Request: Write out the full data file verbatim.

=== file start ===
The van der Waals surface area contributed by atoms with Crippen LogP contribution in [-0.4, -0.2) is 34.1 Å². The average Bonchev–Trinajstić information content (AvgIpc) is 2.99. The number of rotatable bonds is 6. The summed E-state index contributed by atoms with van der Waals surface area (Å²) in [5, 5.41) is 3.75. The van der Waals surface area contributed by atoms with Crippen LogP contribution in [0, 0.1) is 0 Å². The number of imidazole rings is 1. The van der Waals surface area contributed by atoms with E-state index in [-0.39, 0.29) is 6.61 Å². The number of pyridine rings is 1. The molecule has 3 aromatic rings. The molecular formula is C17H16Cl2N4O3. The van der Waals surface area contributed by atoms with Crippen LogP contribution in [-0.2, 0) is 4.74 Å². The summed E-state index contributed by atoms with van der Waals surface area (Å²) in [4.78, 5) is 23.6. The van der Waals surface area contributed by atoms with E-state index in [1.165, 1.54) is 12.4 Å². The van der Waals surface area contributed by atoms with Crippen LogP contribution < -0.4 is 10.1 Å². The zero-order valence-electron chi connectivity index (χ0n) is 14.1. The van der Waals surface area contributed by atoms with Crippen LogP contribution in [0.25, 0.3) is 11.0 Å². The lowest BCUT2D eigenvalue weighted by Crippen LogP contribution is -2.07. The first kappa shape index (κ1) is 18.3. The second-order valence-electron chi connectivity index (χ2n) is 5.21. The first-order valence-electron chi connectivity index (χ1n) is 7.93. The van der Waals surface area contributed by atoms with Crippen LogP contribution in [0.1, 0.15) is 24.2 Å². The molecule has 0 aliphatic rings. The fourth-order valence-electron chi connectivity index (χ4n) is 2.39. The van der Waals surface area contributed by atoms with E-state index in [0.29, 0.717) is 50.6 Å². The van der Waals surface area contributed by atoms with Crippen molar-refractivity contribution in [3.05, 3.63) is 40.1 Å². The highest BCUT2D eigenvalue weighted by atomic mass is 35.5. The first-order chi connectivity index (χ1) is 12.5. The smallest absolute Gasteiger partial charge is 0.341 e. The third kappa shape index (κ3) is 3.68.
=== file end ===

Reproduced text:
The van der Waals surface area contributed by atoms with Crippen LogP contribution in [-0.4, -0.2) is 34.1 Å². The average Bonchev–Trinajstić information content (AvgIpc) is 2.99. The number of rotatable bonds is 6. The summed E-state index contributed by atoms with van der Waals surface area (Å²) in [5, 5.41) is 3.75. The van der Waals surface area contributed by atoms with Crippen LogP contribution in [0, 0.1) is 0 Å². The number of imidazole rings is 1. The van der Waals surface area contributed by atoms with E-state index in [-0.39, 0.29) is 6.61 Å². The number of pyridine rings is 1. The molecule has 3 aromatic rings. The molecular formula is C17H16Cl2N4O3. The van der Waals surface area contributed by atoms with Crippen LogP contribution in [-0.2, 0) is 4.74 Å². The summed E-state index contributed by atoms with van der Waals surface area (Å²) in [4.78, 5) is 23.6. The van der Waals surface area contributed by atoms with E-state index in [1.165, 1.54) is 12.4 Å². The van der Waals surface area contributed by atoms with Crippen LogP contribution < -0.4 is 10.1 Å². The zero-order valence-electron chi connectivity index (χ0n) is 14.1. The van der Waals surface area contributed by atoms with Crippen LogP contribution in [0.25, 0.3) is 11.0 Å². The lowest BCUT2D eigenvalue weighted by Crippen LogP contribution is -2.07. The first kappa shape index (κ1) is 18.3. The second-order valence-electron chi connectivity index (χ2n) is 5.21. The first-order valence-electron chi connectivity index (χ1n) is 7.93. The van der Waals surface area contributed by atoms with Crippen LogP contribution in [0.1, 0.15) is 24.2 Å². The molecule has 0 aliphatic rings. The fourth-order valence-electron chi connectivity index (χ4n) is 2.39. The van der Waals surface area contributed by atoms with E-state index in [0.29, 0.717) is 50.6 Å². The van der Waals surface area contributed by atoms with Crippen molar-refractivity contribution in [3.05, 3.63) is 40.1 Å². The highest BCUT2D eigenvalue weighted by atomic mass is 35.5. The first-order chi connectivity index (χ1) is 12.5. The smallest absolute Gasteiger partial charge is 0.341 e. The third kappa shape index (κ3) is 3.68.